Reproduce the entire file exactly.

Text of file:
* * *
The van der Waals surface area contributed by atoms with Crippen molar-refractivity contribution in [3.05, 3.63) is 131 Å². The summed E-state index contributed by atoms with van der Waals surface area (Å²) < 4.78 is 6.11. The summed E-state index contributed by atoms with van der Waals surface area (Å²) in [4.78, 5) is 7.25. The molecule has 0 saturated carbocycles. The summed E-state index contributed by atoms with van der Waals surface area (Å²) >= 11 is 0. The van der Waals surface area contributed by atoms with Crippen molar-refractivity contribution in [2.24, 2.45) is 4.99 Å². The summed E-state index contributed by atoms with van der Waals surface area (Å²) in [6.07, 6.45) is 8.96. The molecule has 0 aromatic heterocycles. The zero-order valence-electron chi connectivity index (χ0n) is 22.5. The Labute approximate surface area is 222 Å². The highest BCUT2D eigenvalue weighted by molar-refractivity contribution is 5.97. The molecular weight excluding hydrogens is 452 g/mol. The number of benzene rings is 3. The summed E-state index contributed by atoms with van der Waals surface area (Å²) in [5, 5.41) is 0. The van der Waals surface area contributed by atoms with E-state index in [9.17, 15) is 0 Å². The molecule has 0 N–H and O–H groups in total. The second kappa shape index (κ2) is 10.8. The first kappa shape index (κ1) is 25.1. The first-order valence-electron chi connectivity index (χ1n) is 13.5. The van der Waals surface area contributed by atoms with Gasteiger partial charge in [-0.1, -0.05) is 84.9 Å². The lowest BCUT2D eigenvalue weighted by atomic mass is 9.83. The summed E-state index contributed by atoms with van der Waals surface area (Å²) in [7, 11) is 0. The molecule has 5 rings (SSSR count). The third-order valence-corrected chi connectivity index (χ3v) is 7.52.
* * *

The van der Waals surface area contributed by atoms with Crippen molar-refractivity contribution in [3.05, 3.63) is 131 Å². The summed E-state index contributed by atoms with van der Waals surface area (Å²) < 4.78 is 6.11. The summed E-state index contributed by atoms with van der Waals surface area (Å²) in [4.78, 5) is 7.25. The molecule has 0 saturated carbocycles. The summed E-state index contributed by atoms with van der Waals surface area (Å²) >= 11 is 0. The van der Waals surface area contributed by atoms with Crippen molar-refractivity contribution in [2.24, 2.45) is 4.99 Å². The summed E-state index contributed by atoms with van der Waals surface area (Å²) in [6.07, 6.45) is 8.96. The molecule has 0 aromatic heterocycles. The zero-order valence-electron chi connectivity index (χ0n) is 22.5. The Labute approximate surface area is 222 Å². The highest BCUT2D eigenvalue weighted by molar-refractivity contribution is 5.97. The molecular weight excluding hydrogens is 452 g/mol. The number of benzene rings is 3. The summed E-state index contributed by atoms with van der Waals surface area (Å²) in [5, 5.41) is 0. The van der Waals surface area contributed by atoms with E-state index in [9.17, 15) is 0 Å². The molecule has 0 N–H and O–H groups in total. The second kappa shape index (κ2) is 10.8. The first kappa shape index (κ1) is 25.1. The first-order valence-electron chi connectivity index (χ1n) is 13.5. The van der Waals surface area contributed by atoms with Gasteiger partial charge in [-0.1, -0.05) is 84.9 Å². The lowest BCUT2D eigenvalue weighted by atomic mass is 9.83. The summed E-state index contributed by atoms with van der Waals surface area (Å²) in [7, 11) is 0. The molecule has 5 rings (SSSR count). The third-order valence-corrected chi connectivity index (χ3v) is 7.52.